The app also allows fellow players to connect with each other. In the era of handheld games, players had to get friend codes, open gates, and connect to the internet to play with others. In the mobile game, it’s much easier. As most mobile devices are always connected, it is much faster to interact with other players and you don’t necessarily need a friend code to become someone’s friend. It feels weird to accept friend requests from random players, yet the more friends you have in the game, the more resources are available. Interactions with other players consist of visiting their campsite, giving kudos — akin to “liking” their campsite — and viewing their market box. This last aspect is the feature that most promotes communication and cooperation between players, as it allows the player to place items up for auction if they have too many of one item or their bag is full. This forces players to visit others’ campsites, making it more likely for them to give kudos as well as make more friends on the app. This becomes tedious, however, since you can view another player’s market box even without traveling to their campsite. Still, Nintendo made returning to your last location easy with a simple icon that allows users to go back without reopening the map.

Nintendo took further advantage of mobile games’ social aspect through a mining area that has rotating rewards and requires 20 leaf tickets — which are received as you level up, but can also be purchased for real money. You can also get into the mining area with the help of five friends. Only once you pay 20 leaf tickets or get five friends to help, you can visit the mine and get the reward. Getting five friends to help out can be difficult, and because leaf tickets cost real money it’s a way to get ahead in the game through in-app purchases. It would be preferable to the gameplay if Nintendo does not make leaf tickets so integral to gameplay that there is no way to enjoy or move forward in the game without purchasing them as many free-to-play games with in-app purchases do.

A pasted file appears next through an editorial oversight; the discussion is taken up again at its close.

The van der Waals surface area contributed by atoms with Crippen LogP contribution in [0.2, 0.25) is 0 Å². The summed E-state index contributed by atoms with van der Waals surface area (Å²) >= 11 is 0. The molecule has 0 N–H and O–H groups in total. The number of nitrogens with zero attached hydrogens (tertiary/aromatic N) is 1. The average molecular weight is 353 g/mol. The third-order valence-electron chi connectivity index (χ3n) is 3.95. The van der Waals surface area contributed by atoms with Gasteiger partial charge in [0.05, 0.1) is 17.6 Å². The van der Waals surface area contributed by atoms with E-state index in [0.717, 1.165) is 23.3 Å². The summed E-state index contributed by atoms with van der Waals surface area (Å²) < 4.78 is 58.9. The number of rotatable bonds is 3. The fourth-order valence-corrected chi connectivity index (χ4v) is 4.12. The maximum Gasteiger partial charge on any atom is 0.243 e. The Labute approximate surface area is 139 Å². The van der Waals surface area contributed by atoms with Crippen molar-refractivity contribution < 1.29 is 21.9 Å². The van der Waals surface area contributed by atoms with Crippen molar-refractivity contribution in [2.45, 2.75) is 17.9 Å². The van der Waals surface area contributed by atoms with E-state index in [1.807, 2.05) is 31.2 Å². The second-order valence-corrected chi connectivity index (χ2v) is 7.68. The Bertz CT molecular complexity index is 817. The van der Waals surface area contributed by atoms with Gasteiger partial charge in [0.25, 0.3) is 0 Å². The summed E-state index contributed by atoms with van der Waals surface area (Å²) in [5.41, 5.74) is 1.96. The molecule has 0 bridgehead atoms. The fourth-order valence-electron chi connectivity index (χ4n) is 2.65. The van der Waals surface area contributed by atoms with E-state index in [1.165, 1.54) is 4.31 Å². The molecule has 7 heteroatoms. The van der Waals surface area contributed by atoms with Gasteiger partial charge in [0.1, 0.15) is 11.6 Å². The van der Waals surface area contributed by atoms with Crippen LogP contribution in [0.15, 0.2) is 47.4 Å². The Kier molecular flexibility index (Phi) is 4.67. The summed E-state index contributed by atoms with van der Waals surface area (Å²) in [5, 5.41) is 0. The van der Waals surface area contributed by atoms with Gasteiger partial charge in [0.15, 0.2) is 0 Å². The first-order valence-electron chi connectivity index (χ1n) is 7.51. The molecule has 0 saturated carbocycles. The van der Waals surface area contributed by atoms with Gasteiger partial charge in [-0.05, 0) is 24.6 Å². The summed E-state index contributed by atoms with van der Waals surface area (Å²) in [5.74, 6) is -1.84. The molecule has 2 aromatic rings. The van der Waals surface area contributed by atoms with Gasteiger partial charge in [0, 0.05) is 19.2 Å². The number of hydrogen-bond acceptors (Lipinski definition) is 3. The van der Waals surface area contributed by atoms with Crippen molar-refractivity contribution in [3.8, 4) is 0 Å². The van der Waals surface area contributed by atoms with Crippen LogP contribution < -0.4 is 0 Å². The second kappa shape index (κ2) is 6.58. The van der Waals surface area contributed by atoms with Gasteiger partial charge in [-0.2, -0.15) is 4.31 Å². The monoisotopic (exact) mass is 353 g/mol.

In terms of gameplay, Pocket Camp has all the addiction of the handheld Animal Crossing games with the convenience of a mobile phone platform. The graphics are on par with those you find in the handheld system, and it has plenty of customization without the hurdles. For example, hair color and style can be changed without needing to gain Shampoodles — the salon in the base games for changing hair color, eye color, and hairstyle — and customizing skin color is now an option as well. Previously, characters could get tan at most, and that only if they stood outside in the sun for prolonged stretches of time.

Pocket Camp is a lovely addition to the Animal Crossing franchise, with plenty of new mechanics to make it a standalone game, but lots of the familiar gameplay and themes that stay true to Animal Crossing’s roots.